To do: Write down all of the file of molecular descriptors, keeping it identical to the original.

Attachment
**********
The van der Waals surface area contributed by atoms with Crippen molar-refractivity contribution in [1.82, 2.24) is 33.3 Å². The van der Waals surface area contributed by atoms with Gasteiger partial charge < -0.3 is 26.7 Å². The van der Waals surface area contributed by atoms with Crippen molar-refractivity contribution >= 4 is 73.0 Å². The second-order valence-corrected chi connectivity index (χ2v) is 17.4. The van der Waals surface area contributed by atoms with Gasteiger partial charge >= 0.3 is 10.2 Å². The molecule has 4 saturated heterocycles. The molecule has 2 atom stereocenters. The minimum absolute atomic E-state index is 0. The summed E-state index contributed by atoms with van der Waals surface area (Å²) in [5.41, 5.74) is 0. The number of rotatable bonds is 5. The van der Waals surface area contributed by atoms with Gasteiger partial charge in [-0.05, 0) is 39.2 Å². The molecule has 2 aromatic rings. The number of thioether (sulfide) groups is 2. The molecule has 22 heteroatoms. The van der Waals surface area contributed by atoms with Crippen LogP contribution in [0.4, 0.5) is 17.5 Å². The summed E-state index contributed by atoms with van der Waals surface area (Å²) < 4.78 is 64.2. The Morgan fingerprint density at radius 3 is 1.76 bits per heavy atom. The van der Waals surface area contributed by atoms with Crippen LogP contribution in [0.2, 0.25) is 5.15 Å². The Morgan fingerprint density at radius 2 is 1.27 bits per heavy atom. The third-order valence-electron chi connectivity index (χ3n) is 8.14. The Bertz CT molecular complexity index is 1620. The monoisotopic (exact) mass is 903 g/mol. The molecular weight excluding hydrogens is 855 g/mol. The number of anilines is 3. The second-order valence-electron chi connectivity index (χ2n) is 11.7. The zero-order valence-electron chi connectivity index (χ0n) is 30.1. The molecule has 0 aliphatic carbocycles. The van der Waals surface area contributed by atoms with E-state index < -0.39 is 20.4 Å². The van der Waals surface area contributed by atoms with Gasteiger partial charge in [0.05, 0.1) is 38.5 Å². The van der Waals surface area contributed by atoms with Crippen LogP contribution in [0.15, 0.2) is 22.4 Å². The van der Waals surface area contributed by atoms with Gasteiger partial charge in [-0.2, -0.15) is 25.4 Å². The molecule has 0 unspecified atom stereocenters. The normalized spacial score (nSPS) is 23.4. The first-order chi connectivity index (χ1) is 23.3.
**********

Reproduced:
The van der Waals surface area contributed by atoms with Crippen molar-refractivity contribution in [1.82, 2.24) is 33.3 Å². The van der Waals surface area contributed by atoms with Gasteiger partial charge < -0.3 is 26.7 Å². The van der Waals surface area contributed by atoms with Crippen molar-refractivity contribution >= 4 is 73.0 Å². The second-order valence-corrected chi connectivity index (χ2v) is 17.4. The van der Waals surface area contributed by atoms with Gasteiger partial charge >= 0.3 is 10.2 Å². The molecule has 4 saturated heterocycles. The molecule has 2 atom stereocenters. The minimum absolute atomic E-state index is 0. The summed E-state index contributed by atoms with van der Waals surface area (Å²) in [5.41, 5.74) is 0. The number of rotatable bonds is 5. The van der Waals surface area contributed by atoms with Gasteiger partial charge in [-0.05, 0) is 39.2 Å². The molecule has 2 aromatic rings. The number of thioether (sulfide) groups is 2. The molecule has 22 heteroatoms. The van der Waals surface area contributed by atoms with Crippen LogP contribution in [0.4, 0.5) is 17.5 Å². The summed E-state index contributed by atoms with van der Waals surface area (Å²) < 4.78 is 64.2. The Morgan fingerprint density at radius 3 is 1.76 bits per heavy atom. The van der Waals surface area contributed by atoms with Crippen LogP contribution in [0.2, 0.25) is 5.15 Å². The Morgan fingerprint density at radius 2 is 1.27 bits per heavy atom. The third-order valence-electron chi connectivity index (χ3n) is 8.14. The Bertz CT molecular complexity index is 1620. The monoisotopic (exact) mass is 903 g/mol. The molecular weight excluding hydrogens is 855 g/mol. The number of anilines is 3. The second-order valence-electron chi connectivity index (χ2n) is 11.7. The zero-order valence-electron chi connectivity index (χ0n) is 30.1. The molecule has 0 aliphatic carbocycles. The van der Waals surface area contributed by atoms with E-state index < -0.39 is 20.4 Å². The van der Waals surface area contributed by atoms with Gasteiger partial charge in [0.05, 0.1) is 38.5 Å². The van der Waals surface area contributed by atoms with Crippen LogP contribution in [0.15, 0.2) is 22.4 Å². The van der Waals surface area contributed by atoms with Gasteiger partial charge in [-0.2, -0.15) is 25.4 Å². The molecule has 0 unspecified atom stereocenters. The normalized spacial score (nSPS) is 23.4. The first-order chi connectivity index (χ1) is 23.3.